7.  They are Everywhere:  People who would not dream of setting foot inside of a chain restaurant like McDonald's will gladly romp to the nearest Starbucks and drop $10 on a "coffee drink".  After all, they aren't those stupid people who eat that bad food, right?  In reality, it is just another chain restaurant - yet another example of bad American eating habits, foisted off upon the world, and sprouting up worldwide.  No wonder they all hate us.  First Coca-Cola, then Micky-D's, now Starbucks.

8.  You Can't Afford It:  Like your over-mortgaged mini-mansion or your leased car, you may think you can afford to buy Starbucks, but the numbers say otherwise.  If you buy a $5 Starbucks drink, every day at work, you will spend a whopping $1250 a year on coffee.  Doesn't sound like a lot?  Well, that probably represents more than 10% of your disposable income, even if you make over $100,000 a year.  That sort of money, invested in stocks, over 30 years at 7% would add $126,341.30 to your retirement account.  You may think you can afford this sort of nonsense.  But in reality, chances are, the cost of Starbucks is taking away from your savings or adding on to your credit card debt.

* * * 

Starbucks doesn't sell coffee - they sell the idea of coffee, wrapped in a labeled logo'ed status wrapper that is designed to tell others who you are more than anything else.

Think about it for a second, how to people ordinarily hold a cup of coffee - and how do they hold a cup of Starbucks?  (we even call it by the brand name, not the generic one!)  Always with the elbow bent, the cup up at nearly eye level, label out.  Look at me!  I bought coffee!  See the photo above if you don't believe me.  Who holds any product that way?  No one.  Unless it is a status coffee drink.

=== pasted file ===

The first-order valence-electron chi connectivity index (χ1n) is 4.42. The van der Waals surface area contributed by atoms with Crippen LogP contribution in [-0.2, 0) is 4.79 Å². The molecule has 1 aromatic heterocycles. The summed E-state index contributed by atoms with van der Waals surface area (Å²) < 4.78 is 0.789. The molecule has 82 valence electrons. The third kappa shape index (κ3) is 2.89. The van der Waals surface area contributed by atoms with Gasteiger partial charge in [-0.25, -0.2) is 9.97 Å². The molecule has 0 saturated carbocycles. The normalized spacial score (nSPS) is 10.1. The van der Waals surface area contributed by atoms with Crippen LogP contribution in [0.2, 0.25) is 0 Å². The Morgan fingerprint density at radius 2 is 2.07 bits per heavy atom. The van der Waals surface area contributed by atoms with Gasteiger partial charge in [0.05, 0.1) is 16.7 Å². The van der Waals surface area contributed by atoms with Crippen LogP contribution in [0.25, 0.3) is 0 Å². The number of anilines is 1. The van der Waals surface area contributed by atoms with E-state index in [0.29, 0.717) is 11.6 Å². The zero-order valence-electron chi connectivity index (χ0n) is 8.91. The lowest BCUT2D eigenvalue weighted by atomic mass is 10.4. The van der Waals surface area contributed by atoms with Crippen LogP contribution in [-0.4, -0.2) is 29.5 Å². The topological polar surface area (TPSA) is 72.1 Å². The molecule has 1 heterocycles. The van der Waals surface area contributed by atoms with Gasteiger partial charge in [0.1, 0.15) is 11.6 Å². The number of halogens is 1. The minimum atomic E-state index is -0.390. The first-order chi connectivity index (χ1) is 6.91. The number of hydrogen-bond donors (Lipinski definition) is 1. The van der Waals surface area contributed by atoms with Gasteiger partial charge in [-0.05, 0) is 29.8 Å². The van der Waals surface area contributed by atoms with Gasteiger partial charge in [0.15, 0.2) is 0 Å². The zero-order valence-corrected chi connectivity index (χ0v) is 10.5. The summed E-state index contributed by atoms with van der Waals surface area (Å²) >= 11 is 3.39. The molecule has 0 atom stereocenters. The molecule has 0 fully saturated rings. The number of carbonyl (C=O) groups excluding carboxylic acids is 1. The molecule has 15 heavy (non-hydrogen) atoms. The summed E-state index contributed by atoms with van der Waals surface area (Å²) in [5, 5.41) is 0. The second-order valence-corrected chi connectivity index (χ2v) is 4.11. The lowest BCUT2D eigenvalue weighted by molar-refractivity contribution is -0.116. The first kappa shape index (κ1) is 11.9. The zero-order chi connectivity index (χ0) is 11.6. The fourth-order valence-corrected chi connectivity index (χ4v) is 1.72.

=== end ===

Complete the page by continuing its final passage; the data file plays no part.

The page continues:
What started me on this rant was that I was helping Mark balance his checkbook, after his archive copy of Quickbooks was erased.  So I had to re-enter his data from October onward.  And one little guilty secret in his checking account was a debit card charge to "Starbucks, $14.89" - and this probably didn't count the dollar he tossed in the Barista's tip jar.

WTF?  $14.89 for coffee?  Well, as it turns out, the kids where he works like to "go out for Starbucks" now and again, and he ended up picking up the tab.  He ran into the same problem in the Real Estate business - the girls like to go out for Starbucks, and before you know it, we are spending hundreds of dollars a month on their coffee.

Of course, this was not enough, but itself, to bankrupt us.  But each coffee drink was another $2.50 to $5 on our credit card, which, over time, accumulated debt and lead to troubles.  We were living beyond our means, one cup of Starbucks and one $1.99 bottled water at a time.  We cut that shit out, or so I thought.  But Mark fell back into the trap.  "What's the harm, just this once?"

Little things like that add up to big expenses, and this is the one thing I have learned in the last two years.  A lot of folks want simple answers to complex financial problems.  Isn't there some simple solution I can take to get rid of my debt?  Won't Obama pay it all off for me?  Not likely.

The secret to financial well-being is to watch "small" expenses, like paying over $1000 a year for coffee, when there are alternatives.  Yes, you won't be able to throw status in other people's faces.  And maybe your girlfriends will titter when you say you don't want to take an hour off of work to go get a Mocha Latte Caramel Frappuchino nightmare.

But then again, that's the whole deal, ain't it?  Are you willing to go bankrupt to impress people you hardly know, or worse yet, don't even like?  You'd be surprised how many folks do just that!

Note:  As I noted in my Coffee and Tea entry, a cup of coffee brewed at home costs about 22 cents.  Tea, usually less than 5 cents.   And you think paying five bucks makes sense?  It does not.